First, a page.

Out-Law Analysis | 29 Sep 2022 | 2:21 pm | 4 min. read
An increasing number of trade mark owners with UK rights are choosing to engage UK-based representatives to avoid the risk of losing ‘cloned’ rights after Brexit.
Cloned UK trade mark registrations were created in the wake of the UK’s withdrawal from the EU, and mirror all European Union trade mark (EUTM) registrations registered as at 1 January 2021. These UK clones are identical in all respects to the parent EUTM, from the mark itself to the classes of goods and services covered by the mark and specification. This identity included recording the existing EUTM trade mark attorney or other representative as address for service for the UK clone on the UK Intellectual Property Office (UKIPO) register.
Since 1 January 2021, however, an address for service in the UK, Channel Islands or Gibraltar is needed for all new UK trade mark applications or to engage in new opposition, revocation or invalidity proceedings before the UKIPO. Brexit has not affected the ability of non-UK representatives to act before the UKIPO, but an increasing number of trade mark owners with UK rights are recognising the value of engaging UK-based representatives.
Doing so allows trade mark owners to use the UK-based representative’s address for service, and their particular expertise in dealing with the procedural peculiarities of their local trade mark office can reduce portfolio management costs overall. The requirement of a UK address for service will not apply to clone registrations until January 2024, but trade mark owners may want to consider engaging a UK representative for those marks now.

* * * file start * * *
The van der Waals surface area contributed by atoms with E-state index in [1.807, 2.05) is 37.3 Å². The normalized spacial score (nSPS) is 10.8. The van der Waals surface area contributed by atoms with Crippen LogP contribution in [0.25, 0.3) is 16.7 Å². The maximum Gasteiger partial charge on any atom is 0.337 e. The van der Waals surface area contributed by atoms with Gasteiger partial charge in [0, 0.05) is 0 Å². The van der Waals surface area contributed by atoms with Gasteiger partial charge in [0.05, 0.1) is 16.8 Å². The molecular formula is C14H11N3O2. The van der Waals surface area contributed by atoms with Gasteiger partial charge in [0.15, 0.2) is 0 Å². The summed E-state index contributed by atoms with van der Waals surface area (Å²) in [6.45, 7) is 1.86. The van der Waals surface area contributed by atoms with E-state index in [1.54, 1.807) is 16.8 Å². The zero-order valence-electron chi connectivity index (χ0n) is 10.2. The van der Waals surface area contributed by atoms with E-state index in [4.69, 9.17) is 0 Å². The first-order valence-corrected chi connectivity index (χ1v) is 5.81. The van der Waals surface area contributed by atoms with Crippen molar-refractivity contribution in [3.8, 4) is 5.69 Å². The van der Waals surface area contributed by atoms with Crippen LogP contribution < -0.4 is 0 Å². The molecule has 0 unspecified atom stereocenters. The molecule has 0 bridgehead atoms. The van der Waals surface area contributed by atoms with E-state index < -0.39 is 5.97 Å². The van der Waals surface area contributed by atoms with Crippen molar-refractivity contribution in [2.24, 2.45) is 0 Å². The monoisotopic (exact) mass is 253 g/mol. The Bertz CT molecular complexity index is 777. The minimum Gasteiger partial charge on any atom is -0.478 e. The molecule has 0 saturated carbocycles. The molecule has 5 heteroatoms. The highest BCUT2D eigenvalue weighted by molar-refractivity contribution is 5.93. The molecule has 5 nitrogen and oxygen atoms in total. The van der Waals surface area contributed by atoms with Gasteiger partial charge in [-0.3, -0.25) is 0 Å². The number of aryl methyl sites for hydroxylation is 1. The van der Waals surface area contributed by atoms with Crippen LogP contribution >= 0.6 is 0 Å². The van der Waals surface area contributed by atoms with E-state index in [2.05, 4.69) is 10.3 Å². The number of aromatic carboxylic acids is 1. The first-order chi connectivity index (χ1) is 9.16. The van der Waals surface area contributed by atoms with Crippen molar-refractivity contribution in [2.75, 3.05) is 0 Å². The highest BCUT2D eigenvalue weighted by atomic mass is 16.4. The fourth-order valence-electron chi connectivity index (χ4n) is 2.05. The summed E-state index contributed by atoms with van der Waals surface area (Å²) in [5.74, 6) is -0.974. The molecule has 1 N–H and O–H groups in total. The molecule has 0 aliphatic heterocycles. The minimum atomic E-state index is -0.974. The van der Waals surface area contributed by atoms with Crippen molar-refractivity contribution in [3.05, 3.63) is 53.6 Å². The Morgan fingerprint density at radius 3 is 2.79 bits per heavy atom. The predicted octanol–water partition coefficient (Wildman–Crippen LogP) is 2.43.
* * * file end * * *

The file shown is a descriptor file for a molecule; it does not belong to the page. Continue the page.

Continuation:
This would allow trade mark holders to bring all of their UK trade mark rights under the umbrella of one UK representative who can manage their portfolio holistically. Crucially, it will also help to avoid the risk of loss of rights that post-Brexit specific rules around renewal of UK trade mark rights create – and which non-UK representatives may be, understandably, less familiar with.
It is likely that a proportion of owners of UK clone registrations may knowingly choose to allow their UK registrations to lapse on the basis that, while they had filed for EU protection, the UK was not a key focus market and they have no ongoing interest in the UK market, nor do they wish to pay to renew the UK clone in addition to their original EUTM registration.
Some overseas representatives may also not have alerted trade mark owners to the split nature of the UK clone right from the EUTM. The parent EUTM and the cloned UK trade mark are separate and independent rights and must be managed separately – including in relation to renewal. Seemingly unaware of this, some trade mark owners have only renewed the original EUTM registration, letting the UK clone registration lapse by accident.
Data from the UKIPO showing that the registry has received an increase in formal requests for restoration of registrations proves that missed renewals are a significant issue post-Brexit. According to the UKIPO, restorations of clone registrations made up just under 29% of all restoration requests in 2021, likely because very few newly created clones would have already lapsed.